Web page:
Failed Democratic Georgia candidate Stacey Abrams revealed on Sunday that she still believes she was victorious during her 2018 gubernatorial race despite losing by nearly 55,000 votes.
“If you look at my immediate reaction after the election, I refused to concede,” Abrams told The New York Times Magazine. “It was largely because I could not prove what had happened, but I knew from the calls that we got that something happened.”
“Now, I cannot say that everybody who tried to cast a ballot would’ve voted for me,” she continued. “But if you look at the totality of the information, it is sufficient to demonstrate that so many people were disenfranchised and disengaged by the very act of the person who won the election that I feel comfortable now saying, ‘I won.'”
Abrams and her campaign have consistently accused her former challenger, Republican Georgia Gov. Brian Kemp, of racist voter suppression. A spokeswoman for Abrams’ campaign released a statement in October claiming that the Kemp is “maliciously wielding the power of his office to suppress the vote for political gain and silence the voices of thousands of eligible voters — the majority of them people of color.”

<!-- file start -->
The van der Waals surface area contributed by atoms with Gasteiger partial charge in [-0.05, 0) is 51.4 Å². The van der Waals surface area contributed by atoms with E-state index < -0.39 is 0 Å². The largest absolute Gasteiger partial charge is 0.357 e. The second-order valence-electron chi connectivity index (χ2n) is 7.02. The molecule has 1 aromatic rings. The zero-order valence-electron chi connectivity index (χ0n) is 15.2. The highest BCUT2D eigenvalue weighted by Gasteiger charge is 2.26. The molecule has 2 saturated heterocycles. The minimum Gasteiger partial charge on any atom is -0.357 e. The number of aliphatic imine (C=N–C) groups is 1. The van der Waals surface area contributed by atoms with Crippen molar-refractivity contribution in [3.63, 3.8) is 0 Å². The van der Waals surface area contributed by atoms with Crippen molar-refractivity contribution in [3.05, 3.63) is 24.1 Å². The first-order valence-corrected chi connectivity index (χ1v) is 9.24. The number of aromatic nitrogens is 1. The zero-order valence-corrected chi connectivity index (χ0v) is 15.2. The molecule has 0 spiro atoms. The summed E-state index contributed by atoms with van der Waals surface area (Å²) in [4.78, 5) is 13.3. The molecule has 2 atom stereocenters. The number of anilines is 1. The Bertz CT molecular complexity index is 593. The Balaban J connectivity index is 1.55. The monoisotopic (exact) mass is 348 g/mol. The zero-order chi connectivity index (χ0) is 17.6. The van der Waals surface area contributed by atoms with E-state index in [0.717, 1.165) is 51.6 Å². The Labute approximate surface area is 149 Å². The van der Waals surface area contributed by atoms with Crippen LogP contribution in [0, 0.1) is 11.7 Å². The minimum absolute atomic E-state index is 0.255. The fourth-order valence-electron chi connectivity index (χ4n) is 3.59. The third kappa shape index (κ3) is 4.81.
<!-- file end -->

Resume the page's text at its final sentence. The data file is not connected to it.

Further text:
Following Abrams’ loss, she has appeared regularly on cable news shows and given speeches repeating those assertions. Kemp has refuted Abrams’ repeated claims of voter suppression and on occasion explained why the state’s elections are “secure, accessible and fair.”
“My larger point is, look, I won because we transformed the electorate, we turned out people who had never voted, we outmatched every Democrat in Georgia history,” Abrams said to NYT Mag. “But voter suppression is endemic, and it’s having a corrosive effect. If we do not resolve this problem, it will harm us all.”
Abrams also contended that her refusal to concede the election is not on par with President Donald Trump, who notably refused to say in 2016 if he would accept the election’s outcome. (RELATED: Stacey Abrams: You Can’t ‘Trick Me’ Into Conceding The Race I Lost)
“I see those as very different. Trump is alleging voter fraud, which suggests that people were trying to vote more than once,” Abrams said. “Trump offers no empirical evidence to meet his claims. I make my claims based on empirical evidence, on a demonstrated pattern of behavior that began with the fact that the person I was dealing with was running the election.”
There has been no evidence to corroborate Abrams’ claims of voter suppression.
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